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Standing in knee-deep grass by what once was a paved walking track, tennis court and a swimming pool, I look over the abandoned campus of Glen Dale Children’s Home. Melancholy falls over me seeing what once was is now just tossed aside.
Growing up in Sonora, we went to school with the kids who lived at The Home. They were a part of our lives growing up; some even were my teachers in elementary and high school.
In summer, they played in our youth baseball leagues. During school months, the boys played on our basketball teams and the girls were part of the cheerleading squad. When we had road games, the bus pulled up in front of The Home’s gym and picked up the kids before heading to the opponent’s school. Our Royal Ambassador basketball team played league games in The Home’s gymnasium one season.
So many names and faces flash through my mind, there isn’t enough room here to list them.
I still see many of their faces as I pass through my life, still friends. Once I came across a couple of the guys in the median of Interstate 65 in the middle of the night when I worked for Hardin County EMS.
In the darkness, I thought the men’s faces looked familiar, standing beside a wrecked car as we loaded a woman onto a stretcher. As we put her into an ambulance, Brent stuck his head inside and told Tommy “this guy (me) will take good care of your wife.” Brent asked if I recognized him or the other man.
I answered yes and said it was good to see them both, but wished it was under other circumstances.
Even after my school years, I had other associations with The Home and the kids living at the orphanage.
A friend managed the kids’ farm projects, his wife worked in administration. Another was a house mother in Chiles Cottage.
The kids started attending my church where I taught them in Sunday School. We used the church van on Sunday mornings to pick them up and return them. Several times, we had Sunday meals with them in the dining hall.
Once, our church held a youth lock-in in one of the old cottages. The kids helped with youth work projects and took part in other church events. Everybody was just a part of the group, no differences. We were glad to share time together.
Now walking through the deserted Chiles Cottages, it looks like the tenants pulled out and left in the middle of the night. Clothes lie strewn about in some rooms. A piano sits in the commons area. Dishes still sit in the kitchen area. A recipe box, with recipes, still sits in the same place on the counter. A post at the entrance has a big hole where there was a concrete insert that read “Kentucky Baptist Children’s Home 1915.”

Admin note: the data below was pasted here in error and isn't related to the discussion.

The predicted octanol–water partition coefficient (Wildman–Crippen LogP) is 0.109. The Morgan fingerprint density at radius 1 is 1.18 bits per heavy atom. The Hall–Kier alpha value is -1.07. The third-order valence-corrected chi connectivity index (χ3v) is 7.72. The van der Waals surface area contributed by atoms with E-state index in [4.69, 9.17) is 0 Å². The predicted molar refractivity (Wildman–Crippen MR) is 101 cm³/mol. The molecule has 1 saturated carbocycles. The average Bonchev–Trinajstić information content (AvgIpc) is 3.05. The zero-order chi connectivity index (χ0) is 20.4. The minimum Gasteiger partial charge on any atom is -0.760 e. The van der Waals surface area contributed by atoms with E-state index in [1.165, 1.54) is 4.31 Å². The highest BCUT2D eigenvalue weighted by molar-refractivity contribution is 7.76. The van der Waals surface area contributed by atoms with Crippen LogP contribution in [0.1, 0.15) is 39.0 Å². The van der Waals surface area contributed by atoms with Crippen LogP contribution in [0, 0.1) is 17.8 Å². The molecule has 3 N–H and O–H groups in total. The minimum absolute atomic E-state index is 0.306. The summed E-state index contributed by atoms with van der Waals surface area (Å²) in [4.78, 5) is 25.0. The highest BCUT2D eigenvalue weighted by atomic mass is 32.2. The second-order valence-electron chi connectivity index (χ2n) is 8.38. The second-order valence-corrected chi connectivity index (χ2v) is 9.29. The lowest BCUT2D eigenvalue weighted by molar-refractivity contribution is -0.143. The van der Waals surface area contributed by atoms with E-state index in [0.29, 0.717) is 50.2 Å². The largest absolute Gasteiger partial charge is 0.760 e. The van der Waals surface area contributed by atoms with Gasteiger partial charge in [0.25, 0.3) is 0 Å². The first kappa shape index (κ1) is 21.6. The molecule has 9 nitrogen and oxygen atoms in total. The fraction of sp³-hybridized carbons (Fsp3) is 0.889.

Looking back I can see an association with this place throughout my whole life, a connection that now, seeing these once-beautiful grounds and what it stood for, makes me feel as if we failed somewhere.
When I was a child, the Kentucky Baptist Convention took up an offering every year for Kentucky Baptist Children’s Homes. They passed cards with slots for nickels, dimes and quarters. My dad always helped me fill the card with coins to put in the offering plate at First Baptist Church of Sonora. I wanted the kids to have the best. I did not know why they were there nor did I ever ask any of them. I just wanted them taken care of.
There were other Baptist homes besides Glen Dale and the money was for all of them. The cards held between $3 and $5. It was important to me to fill that card with coins.
As I got older, I realized our church, along with many others, quit taking the special offering for the homes. The KBC evidently was getting money from other sources. Somewhere somebody thought they had better priorities. I think if more people could have seen the faces and known the names of those kids, The Home still would be operating, providing a much-needed embrace for children without caring families.
What once was never will be again. In a few years, nothing will remain of the Glen Dale campus. What was a home for hundreds of children will be wiped away forever.
Neal Cardin is a photojournalist at The News-Enterprise. He can be reached at (270) 505-1753 or email@example.com.